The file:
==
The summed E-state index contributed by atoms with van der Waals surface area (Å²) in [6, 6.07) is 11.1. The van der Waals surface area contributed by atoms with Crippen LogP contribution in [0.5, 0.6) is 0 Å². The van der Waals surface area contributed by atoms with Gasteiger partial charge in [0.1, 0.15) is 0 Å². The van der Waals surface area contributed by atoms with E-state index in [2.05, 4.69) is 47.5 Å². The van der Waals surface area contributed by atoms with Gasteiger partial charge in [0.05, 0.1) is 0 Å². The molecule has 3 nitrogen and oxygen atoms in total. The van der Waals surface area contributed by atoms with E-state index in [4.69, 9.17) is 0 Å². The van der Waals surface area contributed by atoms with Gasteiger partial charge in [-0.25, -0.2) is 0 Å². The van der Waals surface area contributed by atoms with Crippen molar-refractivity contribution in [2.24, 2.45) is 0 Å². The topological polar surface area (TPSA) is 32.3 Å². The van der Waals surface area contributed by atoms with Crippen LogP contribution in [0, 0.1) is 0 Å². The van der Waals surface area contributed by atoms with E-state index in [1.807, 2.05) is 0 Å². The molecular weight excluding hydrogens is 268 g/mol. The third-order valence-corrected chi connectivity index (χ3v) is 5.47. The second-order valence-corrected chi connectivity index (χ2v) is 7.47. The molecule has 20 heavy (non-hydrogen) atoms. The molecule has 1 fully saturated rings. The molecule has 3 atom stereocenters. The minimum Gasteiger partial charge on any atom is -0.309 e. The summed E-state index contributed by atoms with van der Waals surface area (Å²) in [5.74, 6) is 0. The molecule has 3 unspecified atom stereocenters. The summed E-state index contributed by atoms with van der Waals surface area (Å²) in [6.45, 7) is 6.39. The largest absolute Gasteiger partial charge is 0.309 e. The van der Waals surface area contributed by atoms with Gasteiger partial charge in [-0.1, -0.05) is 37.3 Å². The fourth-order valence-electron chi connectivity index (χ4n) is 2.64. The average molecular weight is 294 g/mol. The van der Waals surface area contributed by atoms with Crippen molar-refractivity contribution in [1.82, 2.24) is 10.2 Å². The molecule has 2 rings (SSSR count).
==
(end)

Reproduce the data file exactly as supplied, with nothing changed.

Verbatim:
The summed E-state index contributed by atoms with van der Waals surface area (Å²) in [6, 6.07) is 11.1. The van der Waals surface area contributed by atoms with Crippen LogP contribution in [0.5, 0.6) is 0 Å². The van der Waals surface area contributed by atoms with Gasteiger partial charge in [0.1, 0.15) is 0 Å². The van der Waals surface area contributed by atoms with E-state index in [2.05, 4.69) is 47.5 Å². The van der Waals surface area contributed by atoms with Gasteiger partial charge in [0.05, 0.1) is 0 Å². The molecule has 3 nitrogen and oxygen atoms in total. The van der Waals surface area contributed by atoms with E-state index in [4.69, 9.17) is 0 Å². The van der Waals surface area contributed by atoms with Gasteiger partial charge in [-0.25, -0.2) is 0 Å². The van der Waals surface area contributed by atoms with Crippen molar-refractivity contribution in [2.24, 2.45) is 0 Å². The topological polar surface area (TPSA) is 32.3 Å². The van der Waals surface area contributed by atoms with Crippen LogP contribution in [0, 0.1) is 0 Å². The van der Waals surface area contributed by atoms with E-state index in [1.807, 2.05) is 0 Å². The molecular weight excluding hydrogens is 268 g/mol. The third-order valence-corrected chi connectivity index (χ3v) is 5.47. The second-order valence-corrected chi connectivity index (χ2v) is 7.47. The molecule has 20 heavy (non-hydrogen) atoms. The molecule has 1 fully saturated rings. The molecule has 3 atom stereocenters. The minimum Gasteiger partial charge on any atom is -0.309 e. The summed E-state index contributed by atoms with van der Waals surface area (Å²) in [5.74, 6) is 0. The molecule has 3 unspecified atom stereocenters. The summed E-state index contributed by atoms with van der Waals surface area (Å²) in [6.45, 7) is 6.39. The largest absolute Gasteiger partial charge is 0.309 e. The van der Waals surface area contributed by atoms with Gasteiger partial charge in [-0.1, -0.05) is 37.3 Å². The fourth-order valence-electron chi connectivity index (χ4n) is 2.64. The average molecular weight is 294 g/mol. The van der Waals surface area contributed by atoms with Crippen molar-refractivity contribution in [1.82, 2.24) is 10.2 Å². The molecule has 2 rings (SSSR count).